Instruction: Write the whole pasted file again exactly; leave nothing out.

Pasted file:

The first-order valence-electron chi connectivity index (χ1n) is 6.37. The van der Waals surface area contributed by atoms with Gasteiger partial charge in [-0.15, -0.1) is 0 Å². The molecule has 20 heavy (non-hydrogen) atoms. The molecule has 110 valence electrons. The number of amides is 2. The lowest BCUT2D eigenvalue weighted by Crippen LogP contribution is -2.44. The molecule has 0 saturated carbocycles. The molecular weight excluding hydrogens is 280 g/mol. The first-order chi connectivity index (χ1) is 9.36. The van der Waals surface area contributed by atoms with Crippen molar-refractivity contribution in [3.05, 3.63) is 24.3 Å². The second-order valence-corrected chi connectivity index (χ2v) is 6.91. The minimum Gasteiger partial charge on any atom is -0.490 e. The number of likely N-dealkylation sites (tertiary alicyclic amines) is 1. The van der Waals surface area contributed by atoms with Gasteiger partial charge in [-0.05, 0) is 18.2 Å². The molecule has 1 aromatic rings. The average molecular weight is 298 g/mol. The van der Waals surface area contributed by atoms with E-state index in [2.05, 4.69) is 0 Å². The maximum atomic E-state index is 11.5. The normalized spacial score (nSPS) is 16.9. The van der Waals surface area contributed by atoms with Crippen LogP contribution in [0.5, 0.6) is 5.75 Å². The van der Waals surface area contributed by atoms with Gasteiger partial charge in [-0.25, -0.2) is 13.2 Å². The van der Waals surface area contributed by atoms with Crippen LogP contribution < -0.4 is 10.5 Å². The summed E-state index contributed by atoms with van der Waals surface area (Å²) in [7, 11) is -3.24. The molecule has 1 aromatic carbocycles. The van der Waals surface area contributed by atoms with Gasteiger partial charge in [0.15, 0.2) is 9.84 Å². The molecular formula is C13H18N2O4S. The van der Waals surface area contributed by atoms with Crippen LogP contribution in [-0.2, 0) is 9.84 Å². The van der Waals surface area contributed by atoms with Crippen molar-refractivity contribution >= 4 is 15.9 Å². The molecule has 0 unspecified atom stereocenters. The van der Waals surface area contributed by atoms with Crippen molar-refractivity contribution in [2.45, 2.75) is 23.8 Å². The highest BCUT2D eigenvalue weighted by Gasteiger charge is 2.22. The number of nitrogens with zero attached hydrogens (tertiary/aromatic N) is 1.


The first-order valence-electron chi connectivity index (χ1n) is 6.37. The van der Waals surface area contributed by atoms with Gasteiger partial charge in [-0.15, -0.1) is 0 Å². The molecule has 20 heavy (non-hydrogen) atoms. The molecule has 110 valence electrons. The number of amides is 2. The lowest BCUT2D eigenvalue weighted by Crippen LogP contribution is -2.44. The molecule has 0 saturated carbocycles. The molecular weight excluding hydrogens is 280 g/mol. The first-order chi connectivity index (χ1) is 9.36. The van der Waals surface area contributed by atoms with Crippen molar-refractivity contribution in [3.05, 3.63) is 24.3 Å². The second-order valence-corrected chi connectivity index (χ2v) is 6.91. The minimum Gasteiger partial charge on any atom is -0.490 e. The number of likely N-dealkylation sites (tertiary alicyclic amines) is 1. The van der Waals surface area contributed by atoms with Gasteiger partial charge in [-0.05, 0) is 18.2 Å². The molecule has 1 aromatic rings. The average molecular weight is 298 g/mol. The van der Waals surface area contributed by atoms with E-state index in [2.05, 4.69) is 0 Å². The maximum atomic E-state index is 11.5. The normalized spacial score (nSPS) is 16.9. The van der Waals surface area contributed by atoms with Crippen LogP contribution in [0.5, 0.6) is 5.75 Å². The van der Waals surface area contributed by atoms with Gasteiger partial charge in [-0.25, -0.2) is 13.2 Å². The van der Waals surface area contributed by atoms with Crippen LogP contribution < -0.4 is 10.5 Å². The summed E-state index contributed by atoms with van der Waals surface area (Å²) in [7, 11) is -3.24. The molecule has 1 aromatic carbocycles. The van der Waals surface area contributed by atoms with Gasteiger partial charge in [0.15, 0.2) is 9.84 Å². The molecular formula is C13H18N2O4S. The van der Waals surface area contributed by atoms with Crippen LogP contribution in [-0.2, 0) is 9.84 Å². The van der Waals surface area contributed by atoms with Crippen molar-refractivity contribution >= 4 is 15.9 Å². The molecule has 0 unspecified atom stereocenters. The van der Waals surface area contributed by atoms with Crippen molar-refractivity contribution in [2.45, 2.75) is 23.8 Å². The highest BCUT2D eigenvalue weighted by Gasteiger charge is 2.22. The number of nitrogens with zero attached hydrogens (tertiary/aromatic N) is 1.